Archive for category Society
I realize I found this a little bit late, but I think this article is still worth mentioning.
I found this quite interesting:
“If instead of pointing their incredible infrastructure at making people click on ads,” he likes to ask, “they pointed it at great unsolved problems in science, how would the world be different today?”
While the algorithms involved may be applied in other areas, I think the endeavor itself contributes nothing to society. Personally, I would find it disturbing to reflect on life and to realize that I made my living on figuring out how to make people click on ads.
I encountered some of Kierkegaard’s writings on authenticity in philosophy class (which happens to be nearing its end). It struck me as very refreshing and unique, in contrast to the typical status quo present in society. Essentially what Kierkegaard prescribes is action that is true to our personal desires — desires which, ideally, spring from very individualistic, and, as a result, noncrowd-like thinking (“the crowd is untruth”).
In his day, Kierkegaard used the example of industrial workers, stripped of their individuality, working as mere cogs in a machine, doing essentially meaningless work. I find a similar theme in much of the content on the internet — the work is stripped of creativity, with no human spirit behind it. I looked into pay-per-article writing myself, but I quickly realized that I could never stand to do that sort of work because it’s so artificial (that was the word I used at the time; I believe it is synonymous with ‘inauthentic’ in this instance).
I may write more on this subject once I’ve done more reading and research.
Tolstoy believed that the truth claims of different Christian sects were invalidated by virtue of the claims being mutually exclusive. Yet Tolstoy continued to regard religion as necessary (for life). It’s surprising that he does not take his analysis further to the scope of all religion. Different religions, not just different Christian sects, have mutually exclusive truth claims. Would that not, by Tolstoy’s own thinking, invalidate religion altogether?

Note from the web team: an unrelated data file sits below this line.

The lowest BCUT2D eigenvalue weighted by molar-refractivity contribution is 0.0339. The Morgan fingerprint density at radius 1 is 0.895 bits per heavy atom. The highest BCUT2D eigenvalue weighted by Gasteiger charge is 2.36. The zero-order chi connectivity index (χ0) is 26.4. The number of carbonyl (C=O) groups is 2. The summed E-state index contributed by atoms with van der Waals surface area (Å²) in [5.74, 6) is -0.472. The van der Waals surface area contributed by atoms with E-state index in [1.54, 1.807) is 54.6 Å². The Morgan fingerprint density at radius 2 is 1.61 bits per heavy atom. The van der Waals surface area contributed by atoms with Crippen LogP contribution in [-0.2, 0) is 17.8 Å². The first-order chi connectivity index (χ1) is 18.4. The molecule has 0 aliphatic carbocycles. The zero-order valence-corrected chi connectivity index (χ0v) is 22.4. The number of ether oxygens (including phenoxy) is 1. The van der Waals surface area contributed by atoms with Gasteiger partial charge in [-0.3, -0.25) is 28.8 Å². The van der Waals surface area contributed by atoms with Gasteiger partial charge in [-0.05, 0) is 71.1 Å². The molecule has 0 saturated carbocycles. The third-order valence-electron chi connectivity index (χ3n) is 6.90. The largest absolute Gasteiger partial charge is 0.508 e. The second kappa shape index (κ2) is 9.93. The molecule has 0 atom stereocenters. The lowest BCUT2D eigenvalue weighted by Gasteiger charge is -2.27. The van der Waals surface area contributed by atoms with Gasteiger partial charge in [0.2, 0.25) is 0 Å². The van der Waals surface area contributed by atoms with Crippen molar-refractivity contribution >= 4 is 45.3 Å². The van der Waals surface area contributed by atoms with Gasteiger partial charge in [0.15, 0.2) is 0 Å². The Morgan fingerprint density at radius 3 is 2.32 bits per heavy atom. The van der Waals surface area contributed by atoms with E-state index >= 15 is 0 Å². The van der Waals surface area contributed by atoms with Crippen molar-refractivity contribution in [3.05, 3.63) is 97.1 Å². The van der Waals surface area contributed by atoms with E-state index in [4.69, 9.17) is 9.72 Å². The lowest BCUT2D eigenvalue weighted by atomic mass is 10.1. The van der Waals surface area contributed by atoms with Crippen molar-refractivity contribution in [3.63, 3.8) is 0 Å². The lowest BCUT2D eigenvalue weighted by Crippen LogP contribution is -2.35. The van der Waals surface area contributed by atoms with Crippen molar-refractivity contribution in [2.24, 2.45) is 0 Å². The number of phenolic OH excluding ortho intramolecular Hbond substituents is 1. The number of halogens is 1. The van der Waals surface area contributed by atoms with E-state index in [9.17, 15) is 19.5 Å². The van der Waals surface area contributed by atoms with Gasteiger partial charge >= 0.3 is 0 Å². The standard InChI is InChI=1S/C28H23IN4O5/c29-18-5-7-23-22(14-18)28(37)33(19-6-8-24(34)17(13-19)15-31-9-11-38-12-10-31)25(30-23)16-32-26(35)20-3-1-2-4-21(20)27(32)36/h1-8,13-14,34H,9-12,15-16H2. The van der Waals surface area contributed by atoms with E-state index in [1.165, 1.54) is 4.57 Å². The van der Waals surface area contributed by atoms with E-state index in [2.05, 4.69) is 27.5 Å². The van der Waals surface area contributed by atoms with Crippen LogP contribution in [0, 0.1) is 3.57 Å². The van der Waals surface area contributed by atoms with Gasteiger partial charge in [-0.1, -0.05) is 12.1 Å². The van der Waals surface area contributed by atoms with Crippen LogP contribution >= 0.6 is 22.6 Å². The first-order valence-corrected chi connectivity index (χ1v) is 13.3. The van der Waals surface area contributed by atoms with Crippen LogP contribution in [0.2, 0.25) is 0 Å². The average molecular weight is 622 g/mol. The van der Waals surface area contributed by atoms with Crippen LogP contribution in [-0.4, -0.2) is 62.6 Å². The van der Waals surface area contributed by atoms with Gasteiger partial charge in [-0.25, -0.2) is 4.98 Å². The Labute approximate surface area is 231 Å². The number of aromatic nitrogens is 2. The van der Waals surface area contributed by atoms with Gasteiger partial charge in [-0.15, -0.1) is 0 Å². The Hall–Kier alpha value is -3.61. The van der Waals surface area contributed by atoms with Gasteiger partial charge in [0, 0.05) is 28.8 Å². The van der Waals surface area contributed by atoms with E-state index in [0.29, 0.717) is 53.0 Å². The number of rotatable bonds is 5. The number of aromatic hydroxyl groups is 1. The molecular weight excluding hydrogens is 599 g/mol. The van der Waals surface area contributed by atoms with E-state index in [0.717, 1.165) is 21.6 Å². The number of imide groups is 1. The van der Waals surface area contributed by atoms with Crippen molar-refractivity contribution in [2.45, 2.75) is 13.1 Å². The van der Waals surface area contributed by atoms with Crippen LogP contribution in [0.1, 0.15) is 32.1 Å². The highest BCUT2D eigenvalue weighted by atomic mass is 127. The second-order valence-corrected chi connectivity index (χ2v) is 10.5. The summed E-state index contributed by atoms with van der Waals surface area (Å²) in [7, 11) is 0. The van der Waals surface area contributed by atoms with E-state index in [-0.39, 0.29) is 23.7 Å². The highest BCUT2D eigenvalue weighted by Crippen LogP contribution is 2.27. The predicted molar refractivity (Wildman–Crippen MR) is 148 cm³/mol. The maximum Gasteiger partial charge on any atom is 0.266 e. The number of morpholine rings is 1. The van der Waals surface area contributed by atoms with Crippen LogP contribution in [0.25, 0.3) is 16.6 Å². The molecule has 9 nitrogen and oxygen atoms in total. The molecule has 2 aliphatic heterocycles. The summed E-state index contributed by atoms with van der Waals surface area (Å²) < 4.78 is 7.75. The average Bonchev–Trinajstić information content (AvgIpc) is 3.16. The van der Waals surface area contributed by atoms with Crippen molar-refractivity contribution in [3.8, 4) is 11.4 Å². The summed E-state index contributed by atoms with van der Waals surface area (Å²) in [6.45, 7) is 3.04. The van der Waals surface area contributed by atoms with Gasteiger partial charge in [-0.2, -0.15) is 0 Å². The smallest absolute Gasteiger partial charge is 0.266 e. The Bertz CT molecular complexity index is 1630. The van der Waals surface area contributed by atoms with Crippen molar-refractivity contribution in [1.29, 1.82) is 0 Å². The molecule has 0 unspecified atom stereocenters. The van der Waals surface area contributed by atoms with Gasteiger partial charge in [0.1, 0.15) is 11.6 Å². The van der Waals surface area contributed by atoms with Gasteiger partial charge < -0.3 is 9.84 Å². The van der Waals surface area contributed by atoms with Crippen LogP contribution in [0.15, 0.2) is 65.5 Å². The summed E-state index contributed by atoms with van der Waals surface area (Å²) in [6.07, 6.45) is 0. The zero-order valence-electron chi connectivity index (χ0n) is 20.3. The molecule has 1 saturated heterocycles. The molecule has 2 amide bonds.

It wasn’t made clear in the text (A Confession) how Tolstoy came to use such reasoning as it isn’t very effective when applied to other situations. Mutually exclusive models, theories, explanations, etc. are ever-present — the content and/or argument of each isn’t invalidated solely by its relationship to another. “Guilt by association” comes to mind.
Tolstoy later mentions that “true religion” has certain principles that are shared by all religions. However, how would he determine the truth of those against what he calls “false doctrine”? It seems that when Tolstoy searched for meaning in his life, he came to the “truth” of religion by its utility — it allowed him to continue living. However, such a method for determining truth is not effective. Suppose that, when told that praying to Chuck Norris increases life span, those who did so lived longer. Did they necessarily live longer because of the truth of the statement? No! Therefore utility does not necessitate truth.
Prestige. A career. Pursuits.
All I see is a means to an end, and the end, ironically, is to afford to be free of the means.
If I’m to stand alone in my proclamation, so be it. If I have the courage to reveal to myself that I am what I am and not what I do, I’ll bear the pain. But telling me that I’m wrong to keep your delusions alive is cowardice; I take pleasure from my toils, for I know that from such struggle comes the courage to be myself, and from delusion comes complacency.
Living is a choice, not a responsibility.
On internet support forums, people often mention one’s family and friends, people who would typically care about the person, when one suggests or explicitly states that they are contemplating suicide. This reasoning is rather absurd — one is told to endure their suffering so that they would not cause harm to those who care about them by ending their life. It would be one thing to have a choice whether or not to have been born, but it is thrust upon a person without choice. A comical picture is painted where people are willing to keep going through immense suffering only for the sake of others, the collective effect of which produces society as we know it — a snowball effect of a “duty of life” to others.